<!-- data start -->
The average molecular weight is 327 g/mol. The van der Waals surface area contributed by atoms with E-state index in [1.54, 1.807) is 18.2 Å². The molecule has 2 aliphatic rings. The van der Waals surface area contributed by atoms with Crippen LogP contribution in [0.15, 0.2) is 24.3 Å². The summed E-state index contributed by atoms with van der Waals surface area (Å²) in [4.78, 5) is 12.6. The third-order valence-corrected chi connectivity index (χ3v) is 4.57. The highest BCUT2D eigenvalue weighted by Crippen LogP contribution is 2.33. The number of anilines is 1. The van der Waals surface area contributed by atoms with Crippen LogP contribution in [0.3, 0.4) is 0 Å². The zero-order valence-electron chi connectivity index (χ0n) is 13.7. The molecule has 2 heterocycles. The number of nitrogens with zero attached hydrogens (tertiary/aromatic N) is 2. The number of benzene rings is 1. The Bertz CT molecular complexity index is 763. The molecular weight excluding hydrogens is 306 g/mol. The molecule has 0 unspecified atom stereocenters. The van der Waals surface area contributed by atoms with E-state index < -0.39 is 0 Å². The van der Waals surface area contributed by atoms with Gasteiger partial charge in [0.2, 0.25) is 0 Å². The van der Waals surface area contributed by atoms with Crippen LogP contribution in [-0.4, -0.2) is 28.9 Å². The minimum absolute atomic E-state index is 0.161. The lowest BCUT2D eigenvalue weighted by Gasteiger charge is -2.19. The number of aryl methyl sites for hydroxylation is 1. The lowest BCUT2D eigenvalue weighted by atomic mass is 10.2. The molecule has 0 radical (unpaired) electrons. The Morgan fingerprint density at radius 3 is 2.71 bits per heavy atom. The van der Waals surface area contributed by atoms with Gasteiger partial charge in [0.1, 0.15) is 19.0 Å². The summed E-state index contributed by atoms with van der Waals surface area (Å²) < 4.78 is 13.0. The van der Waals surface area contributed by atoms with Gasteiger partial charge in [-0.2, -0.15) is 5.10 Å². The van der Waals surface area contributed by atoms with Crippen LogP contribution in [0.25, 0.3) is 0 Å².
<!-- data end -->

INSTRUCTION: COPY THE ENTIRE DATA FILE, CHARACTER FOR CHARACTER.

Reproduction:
The average molecular weight is 327 g/mol. The van der Waals surface area contributed by atoms with E-state index in [1.54, 1.807) is 18.2 Å². The molecule has 2 aliphatic rings. The van der Waals surface area contributed by atoms with Crippen LogP contribution in [0.15, 0.2) is 24.3 Å². The summed E-state index contributed by atoms with van der Waals surface area (Å²) in [4.78, 5) is 12.6. The third-order valence-corrected chi connectivity index (χ3v) is 4.57. The highest BCUT2D eigenvalue weighted by Crippen LogP contribution is 2.33. The number of anilines is 1. The van der Waals surface area contributed by atoms with Crippen LogP contribution in [0.3, 0.4) is 0 Å². The zero-order valence-electron chi connectivity index (χ0n) is 13.7. The molecule has 2 heterocycles. The number of nitrogens with zero attached hydrogens (tertiary/aromatic N) is 2. The number of benzene rings is 1. The Bertz CT molecular complexity index is 763. The molecular weight excluding hydrogens is 306 g/mol. The molecule has 0 unspecified atom stereocenters. The van der Waals surface area contributed by atoms with E-state index < -0.39 is 0 Å². The van der Waals surface area contributed by atoms with Gasteiger partial charge in [0.2, 0.25) is 0 Å². The van der Waals surface area contributed by atoms with Crippen LogP contribution in [-0.4, -0.2) is 28.9 Å². The minimum absolute atomic E-state index is 0.161. The lowest BCUT2D eigenvalue weighted by Gasteiger charge is -2.19. The number of aryl methyl sites for hydroxylation is 1. The lowest BCUT2D eigenvalue weighted by atomic mass is 10.2. The molecule has 0 radical (unpaired) electrons. The Morgan fingerprint density at radius 3 is 2.71 bits per heavy atom. The van der Waals surface area contributed by atoms with Gasteiger partial charge in [0.1, 0.15) is 19.0 Å². The summed E-state index contributed by atoms with van der Waals surface area (Å²) < 4.78 is 13.0. The van der Waals surface area contributed by atoms with Gasteiger partial charge in [-0.2, -0.15) is 5.10 Å². The van der Waals surface area contributed by atoms with Crippen LogP contribution in [0.25, 0.3) is 0 Å².